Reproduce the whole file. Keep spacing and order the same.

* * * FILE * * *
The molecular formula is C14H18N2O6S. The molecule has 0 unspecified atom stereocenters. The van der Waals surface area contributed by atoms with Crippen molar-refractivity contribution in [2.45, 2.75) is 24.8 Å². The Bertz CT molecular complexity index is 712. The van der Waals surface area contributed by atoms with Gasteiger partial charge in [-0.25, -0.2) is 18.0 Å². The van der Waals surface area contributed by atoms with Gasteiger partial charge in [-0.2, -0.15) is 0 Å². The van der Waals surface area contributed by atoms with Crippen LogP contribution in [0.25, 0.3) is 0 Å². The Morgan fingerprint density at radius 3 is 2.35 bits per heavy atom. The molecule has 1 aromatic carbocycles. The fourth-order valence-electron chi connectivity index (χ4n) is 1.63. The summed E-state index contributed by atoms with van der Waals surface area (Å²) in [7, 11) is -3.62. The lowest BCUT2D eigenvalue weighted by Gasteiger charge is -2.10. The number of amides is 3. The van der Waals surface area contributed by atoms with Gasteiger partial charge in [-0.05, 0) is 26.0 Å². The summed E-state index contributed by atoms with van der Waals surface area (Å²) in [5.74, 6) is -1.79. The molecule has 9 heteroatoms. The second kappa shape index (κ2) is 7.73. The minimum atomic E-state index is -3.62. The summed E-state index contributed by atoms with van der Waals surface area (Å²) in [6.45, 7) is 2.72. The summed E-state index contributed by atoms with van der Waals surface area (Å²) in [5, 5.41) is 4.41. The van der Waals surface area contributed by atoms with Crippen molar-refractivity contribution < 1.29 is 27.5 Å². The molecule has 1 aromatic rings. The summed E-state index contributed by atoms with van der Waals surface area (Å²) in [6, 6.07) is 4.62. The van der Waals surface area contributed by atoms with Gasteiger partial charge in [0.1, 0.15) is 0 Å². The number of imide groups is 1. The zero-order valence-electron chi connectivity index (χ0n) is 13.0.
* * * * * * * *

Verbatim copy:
The molecular formula is C14H18N2O6S. The molecule has 0 unspecified atom stereocenters. The van der Waals surface area contributed by atoms with Crippen molar-refractivity contribution in [2.45, 2.75) is 24.8 Å². The Bertz CT molecular complexity index is 712. The van der Waals surface area contributed by atoms with Gasteiger partial charge in [-0.25, -0.2) is 18.0 Å². The van der Waals surface area contributed by atoms with Gasteiger partial charge in [-0.2, -0.15) is 0 Å². The van der Waals surface area contributed by atoms with Crippen LogP contribution in [0.25, 0.3) is 0 Å². The Morgan fingerprint density at radius 3 is 2.35 bits per heavy atom. The molecule has 1 aromatic carbocycles. The fourth-order valence-electron chi connectivity index (χ4n) is 1.63. The summed E-state index contributed by atoms with van der Waals surface area (Å²) in [7, 11) is -3.62. The lowest BCUT2D eigenvalue weighted by Gasteiger charge is -2.10. The number of amides is 3. The van der Waals surface area contributed by atoms with Gasteiger partial charge in [-0.05, 0) is 26.0 Å². The summed E-state index contributed by atoms with van der Waals surface area (Å²) in [5.74, 6) is -1.79. The molecule has 9 heteroatoms. The second kappa shape index (κ2) is 7.73. The minimum atomic E-state index is -3.62. The summed E-state index contributed by atoms with van der Waals surface area (Å²) in [6.45, 7) is 2.72. The summed E-state index contributed by atoms with van der Waals surface area (Å²) in [5, 5.41) is 4.41. The van der Waals surface area contributed by atoms with Crippen molar-refractivity contribution < 1.29 is 27.5 Å². The molecule has 1 aromatic rings. The summed E-state index contributed by atoms with van der Waals surface area (Å²) in [6, 6.07) is 4.62. The van der Waals surface area contributed by atoms with Gasteiger partial charge in [0.1, 0.15) is 0 Å². The number of imide groups is 1. The zero-order valence-electron chi connectivity index (χ0n) is 13.0.